Cairn na Burgh More

(Cairnburgh More)

A historical perspective, drawn from the Ordnance Gazetteer of Scotland: A Survey of Scottish Topography, Statistical, Biographical and Historical, edited by Francis H. Groome and originally published in parts by Thomas C. Jack, Grange Publishing Works, Edinburgh between 1882 and 1885.

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Cairnburgbeg and Cairnburgmore, two of the five principal isles of the Treshinish group in the Argyllshire Hebrides, 3 miles W of the mouth of Loch-Tua in Mull, 5 NNW of Staffa, and 5½ SE of Coll. Their coasts, in general, are cliffs from 40 to 45 feet high; and their surfaces rise in hemispherical outline to an altitude of about 300 feet above sea-level, and look, at some distance, almost like models of two ancient shields. A fortalice of the Macleans was on Cairnburgmore; is supposed to have been erected on the site of a Scandinavian work of the 13th century; became, at the time of the Reformation, the receptacle of books and records from Iona; sustained a siege by a detachment of Cromwell's army, with the result of destruction to the Iona documents; was the scene of repeated conflicts in the rebellion of 1715; and is now in a state of ruin. A barrack was built on Cairnburgbeg in the 17th century, and, as to its walls, is still tolerably entire.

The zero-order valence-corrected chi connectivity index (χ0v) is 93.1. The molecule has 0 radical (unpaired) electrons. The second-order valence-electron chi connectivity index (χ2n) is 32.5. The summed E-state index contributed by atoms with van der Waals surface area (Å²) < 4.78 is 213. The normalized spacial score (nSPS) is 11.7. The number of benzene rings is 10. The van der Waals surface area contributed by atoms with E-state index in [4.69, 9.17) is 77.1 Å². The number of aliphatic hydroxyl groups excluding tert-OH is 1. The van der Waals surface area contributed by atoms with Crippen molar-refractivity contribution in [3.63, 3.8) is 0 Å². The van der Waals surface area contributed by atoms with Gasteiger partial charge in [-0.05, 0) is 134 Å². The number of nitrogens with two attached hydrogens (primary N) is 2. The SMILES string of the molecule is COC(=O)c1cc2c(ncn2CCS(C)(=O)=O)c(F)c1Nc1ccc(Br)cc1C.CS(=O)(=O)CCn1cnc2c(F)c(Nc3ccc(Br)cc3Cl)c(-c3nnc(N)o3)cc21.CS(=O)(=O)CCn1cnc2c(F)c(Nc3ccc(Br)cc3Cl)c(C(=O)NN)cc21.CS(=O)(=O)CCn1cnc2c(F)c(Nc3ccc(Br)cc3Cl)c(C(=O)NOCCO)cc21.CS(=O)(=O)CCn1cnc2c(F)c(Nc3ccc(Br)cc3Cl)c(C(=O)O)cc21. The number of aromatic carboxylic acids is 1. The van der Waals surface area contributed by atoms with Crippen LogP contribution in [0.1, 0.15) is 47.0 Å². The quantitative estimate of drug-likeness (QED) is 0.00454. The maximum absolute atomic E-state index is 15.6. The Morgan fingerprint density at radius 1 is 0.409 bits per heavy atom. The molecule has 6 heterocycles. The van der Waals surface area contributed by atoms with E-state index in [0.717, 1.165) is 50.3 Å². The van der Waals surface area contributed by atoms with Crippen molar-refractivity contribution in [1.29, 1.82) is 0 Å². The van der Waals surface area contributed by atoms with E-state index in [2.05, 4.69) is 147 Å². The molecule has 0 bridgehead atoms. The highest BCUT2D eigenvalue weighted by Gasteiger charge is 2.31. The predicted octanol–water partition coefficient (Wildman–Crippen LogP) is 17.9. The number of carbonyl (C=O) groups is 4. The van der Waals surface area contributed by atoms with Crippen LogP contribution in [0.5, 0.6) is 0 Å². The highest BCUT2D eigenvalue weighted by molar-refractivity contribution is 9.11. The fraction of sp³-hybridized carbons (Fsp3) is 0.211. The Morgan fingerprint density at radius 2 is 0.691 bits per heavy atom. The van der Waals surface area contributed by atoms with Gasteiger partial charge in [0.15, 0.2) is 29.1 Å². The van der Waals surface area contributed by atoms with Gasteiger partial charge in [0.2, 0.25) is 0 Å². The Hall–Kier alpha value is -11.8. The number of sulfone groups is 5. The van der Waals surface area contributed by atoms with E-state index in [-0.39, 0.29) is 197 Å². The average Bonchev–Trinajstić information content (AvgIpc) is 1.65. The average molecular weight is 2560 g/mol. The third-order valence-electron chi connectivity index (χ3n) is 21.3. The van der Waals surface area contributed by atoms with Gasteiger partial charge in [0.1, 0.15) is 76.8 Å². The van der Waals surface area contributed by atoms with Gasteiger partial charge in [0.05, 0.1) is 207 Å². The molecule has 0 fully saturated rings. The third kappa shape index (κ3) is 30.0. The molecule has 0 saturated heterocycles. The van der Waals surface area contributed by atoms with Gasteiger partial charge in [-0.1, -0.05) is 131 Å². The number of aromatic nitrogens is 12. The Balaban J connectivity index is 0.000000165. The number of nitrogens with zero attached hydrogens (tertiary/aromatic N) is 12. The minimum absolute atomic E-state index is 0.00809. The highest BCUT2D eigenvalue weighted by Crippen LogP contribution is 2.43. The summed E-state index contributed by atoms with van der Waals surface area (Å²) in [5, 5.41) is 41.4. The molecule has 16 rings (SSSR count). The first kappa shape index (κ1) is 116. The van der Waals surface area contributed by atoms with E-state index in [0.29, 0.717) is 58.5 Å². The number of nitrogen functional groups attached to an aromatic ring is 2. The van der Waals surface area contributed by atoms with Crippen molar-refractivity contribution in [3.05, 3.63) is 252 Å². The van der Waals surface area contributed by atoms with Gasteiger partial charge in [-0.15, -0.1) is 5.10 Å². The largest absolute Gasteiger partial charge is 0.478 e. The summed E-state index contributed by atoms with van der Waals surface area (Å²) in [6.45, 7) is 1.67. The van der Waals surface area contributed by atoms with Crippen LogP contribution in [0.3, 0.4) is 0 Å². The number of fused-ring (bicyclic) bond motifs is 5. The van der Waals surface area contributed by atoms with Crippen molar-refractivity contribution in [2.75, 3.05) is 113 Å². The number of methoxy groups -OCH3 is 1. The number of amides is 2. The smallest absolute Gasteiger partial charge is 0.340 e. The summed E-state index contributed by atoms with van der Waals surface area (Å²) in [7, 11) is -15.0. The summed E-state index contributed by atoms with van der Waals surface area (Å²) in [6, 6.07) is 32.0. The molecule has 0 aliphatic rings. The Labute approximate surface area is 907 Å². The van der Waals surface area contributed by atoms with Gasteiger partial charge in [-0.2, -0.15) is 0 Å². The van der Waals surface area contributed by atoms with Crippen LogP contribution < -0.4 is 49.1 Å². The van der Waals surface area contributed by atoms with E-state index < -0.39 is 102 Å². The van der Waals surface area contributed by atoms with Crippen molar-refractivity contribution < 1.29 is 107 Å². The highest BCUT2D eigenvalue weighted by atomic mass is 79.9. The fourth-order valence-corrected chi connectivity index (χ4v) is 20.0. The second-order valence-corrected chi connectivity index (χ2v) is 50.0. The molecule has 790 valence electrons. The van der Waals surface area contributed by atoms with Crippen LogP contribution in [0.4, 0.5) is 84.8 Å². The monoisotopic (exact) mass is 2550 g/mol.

An accompanying 19th C. Ordnance Survey map is available, or use the map tab to the right of this page.

Note: This text has been made available using a process of scanning and optical character recognition. Despite manual checking, some typographical errors may remain. Please remember this description dates from the 1880s; names may have changed, administrative divisions will certainly be different and there are known to be occasional errors of fact in the original text, which we have not corrected because we wish to maintain its integrity. This information is provided subject to our standard disclaimer

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